|Cemetery notes and/or description:|
Sapp Cemetery is on the bluff to the right when traveling northwest from Pleasant Hill to Atlas on Hwy 96. It was one of the first burial grounds for the early settlers of the Bayville (now extinct) and Fairfield (later Pleasant Hill) area.
The village of Fairfield was laid out in 1836 by Eli & Charles Hubbard and John McMullen. The village's name was later changed to "Pleasant Hill" when another town in Illinois was found to already have the name of Fairfield.
The original road to Pleasant Hill traveled along the bluff near Sapp Cemetery and entered the town on the "hill" near where the Harman House Museum exists today. After the Sny Island Drainage District completed their project to drain the "bottom" lands along the Mississippi, the town slowly started spreading out down the hill and into the previously marshy "bottom" land. The bluff road was no longer used and a new road was completed - now Hwy 96.
The cemetery had fallen into disrepair through the years and was no longer used for burials after Crescent Heights Cemetery in Pleasant Hill was opened around 1871. The tombstones had broken and become buried with time and none were still standing. Blackberry bushes and brush had taken over a large part of the cemetery. With the permission of the landowners and patience of the neighbors, a restoration was started in 2013 and slowly the brush is being cleared and the tombstones are being found, repaired and re-set.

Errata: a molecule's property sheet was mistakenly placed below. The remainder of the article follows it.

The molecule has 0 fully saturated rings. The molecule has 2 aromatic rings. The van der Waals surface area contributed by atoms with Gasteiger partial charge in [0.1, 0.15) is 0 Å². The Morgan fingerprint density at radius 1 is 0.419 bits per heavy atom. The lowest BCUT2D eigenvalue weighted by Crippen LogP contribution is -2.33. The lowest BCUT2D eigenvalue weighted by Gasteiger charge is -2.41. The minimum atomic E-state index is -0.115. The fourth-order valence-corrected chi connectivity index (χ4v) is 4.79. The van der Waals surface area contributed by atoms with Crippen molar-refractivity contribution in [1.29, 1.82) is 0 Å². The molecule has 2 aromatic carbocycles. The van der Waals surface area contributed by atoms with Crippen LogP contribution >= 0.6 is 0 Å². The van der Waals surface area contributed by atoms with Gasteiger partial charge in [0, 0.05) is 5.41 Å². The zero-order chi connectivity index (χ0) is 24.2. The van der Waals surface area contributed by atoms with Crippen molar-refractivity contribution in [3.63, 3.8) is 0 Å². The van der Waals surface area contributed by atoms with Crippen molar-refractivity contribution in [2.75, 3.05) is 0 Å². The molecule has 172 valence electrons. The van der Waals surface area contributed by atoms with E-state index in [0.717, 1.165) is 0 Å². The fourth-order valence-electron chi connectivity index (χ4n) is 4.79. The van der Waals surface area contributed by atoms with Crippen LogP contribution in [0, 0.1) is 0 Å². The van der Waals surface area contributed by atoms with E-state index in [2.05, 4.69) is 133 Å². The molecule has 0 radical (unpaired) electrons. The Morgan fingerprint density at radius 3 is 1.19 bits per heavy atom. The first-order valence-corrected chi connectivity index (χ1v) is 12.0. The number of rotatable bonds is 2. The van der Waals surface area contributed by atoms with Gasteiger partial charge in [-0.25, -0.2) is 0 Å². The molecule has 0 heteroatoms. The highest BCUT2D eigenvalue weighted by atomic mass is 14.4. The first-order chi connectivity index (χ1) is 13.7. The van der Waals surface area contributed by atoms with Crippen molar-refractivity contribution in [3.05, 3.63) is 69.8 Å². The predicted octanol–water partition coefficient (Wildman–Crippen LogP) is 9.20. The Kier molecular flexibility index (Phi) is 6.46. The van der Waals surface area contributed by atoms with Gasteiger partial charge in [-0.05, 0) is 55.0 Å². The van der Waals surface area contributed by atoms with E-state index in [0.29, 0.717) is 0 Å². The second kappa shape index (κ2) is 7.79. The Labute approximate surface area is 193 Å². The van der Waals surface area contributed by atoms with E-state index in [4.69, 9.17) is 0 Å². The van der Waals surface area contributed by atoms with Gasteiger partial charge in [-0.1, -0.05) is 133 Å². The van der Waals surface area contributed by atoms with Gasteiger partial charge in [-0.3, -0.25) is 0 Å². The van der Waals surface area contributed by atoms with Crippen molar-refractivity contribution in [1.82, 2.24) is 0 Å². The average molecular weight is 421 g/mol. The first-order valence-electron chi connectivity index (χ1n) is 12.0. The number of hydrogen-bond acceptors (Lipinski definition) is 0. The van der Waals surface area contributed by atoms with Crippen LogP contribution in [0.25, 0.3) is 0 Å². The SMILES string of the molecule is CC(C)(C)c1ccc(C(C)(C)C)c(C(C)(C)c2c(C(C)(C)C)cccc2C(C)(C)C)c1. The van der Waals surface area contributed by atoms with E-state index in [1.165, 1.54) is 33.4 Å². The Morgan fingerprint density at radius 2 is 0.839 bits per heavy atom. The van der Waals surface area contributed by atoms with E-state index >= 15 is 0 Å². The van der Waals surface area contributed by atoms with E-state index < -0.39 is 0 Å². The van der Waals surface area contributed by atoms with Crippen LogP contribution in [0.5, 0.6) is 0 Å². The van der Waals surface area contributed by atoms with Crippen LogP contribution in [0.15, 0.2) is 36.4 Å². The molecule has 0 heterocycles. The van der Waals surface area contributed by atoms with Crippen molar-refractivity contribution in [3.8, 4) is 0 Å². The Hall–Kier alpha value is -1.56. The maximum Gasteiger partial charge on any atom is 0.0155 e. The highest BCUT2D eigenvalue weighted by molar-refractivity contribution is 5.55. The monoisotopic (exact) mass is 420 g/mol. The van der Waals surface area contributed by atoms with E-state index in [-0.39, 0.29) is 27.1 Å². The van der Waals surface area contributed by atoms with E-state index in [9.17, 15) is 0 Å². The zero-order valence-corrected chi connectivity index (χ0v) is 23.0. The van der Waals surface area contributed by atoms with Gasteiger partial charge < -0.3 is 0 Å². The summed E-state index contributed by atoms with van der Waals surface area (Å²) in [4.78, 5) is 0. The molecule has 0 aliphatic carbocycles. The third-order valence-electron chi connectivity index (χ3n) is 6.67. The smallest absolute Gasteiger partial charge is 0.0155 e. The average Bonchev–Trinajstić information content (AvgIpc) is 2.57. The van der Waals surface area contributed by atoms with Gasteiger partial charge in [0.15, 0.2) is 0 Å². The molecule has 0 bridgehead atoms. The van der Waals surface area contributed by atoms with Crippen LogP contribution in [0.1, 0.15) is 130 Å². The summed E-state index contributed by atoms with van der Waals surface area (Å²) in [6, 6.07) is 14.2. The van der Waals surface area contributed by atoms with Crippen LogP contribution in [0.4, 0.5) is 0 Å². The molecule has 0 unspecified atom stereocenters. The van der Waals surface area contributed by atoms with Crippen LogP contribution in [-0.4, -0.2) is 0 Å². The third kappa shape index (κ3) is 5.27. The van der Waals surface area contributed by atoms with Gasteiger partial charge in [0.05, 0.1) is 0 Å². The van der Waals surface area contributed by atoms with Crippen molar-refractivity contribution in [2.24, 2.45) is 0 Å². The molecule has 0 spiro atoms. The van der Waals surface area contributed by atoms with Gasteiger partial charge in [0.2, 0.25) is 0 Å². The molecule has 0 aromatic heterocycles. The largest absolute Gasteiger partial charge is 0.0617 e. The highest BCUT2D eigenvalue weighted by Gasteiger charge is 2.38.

Many of the graves were marked with large field stones and bear no inscription.
The oldest tombstone is that of Elizabeth Tolbert who was buried in 1830.
Sapp Cemetery is the final resting place for many of the pioneers who settled in the Pleasant Hill area and were instrumental in the development of the village of Pleasant Hill. Many were soldiers in the War of 1812, as well as the Civil War.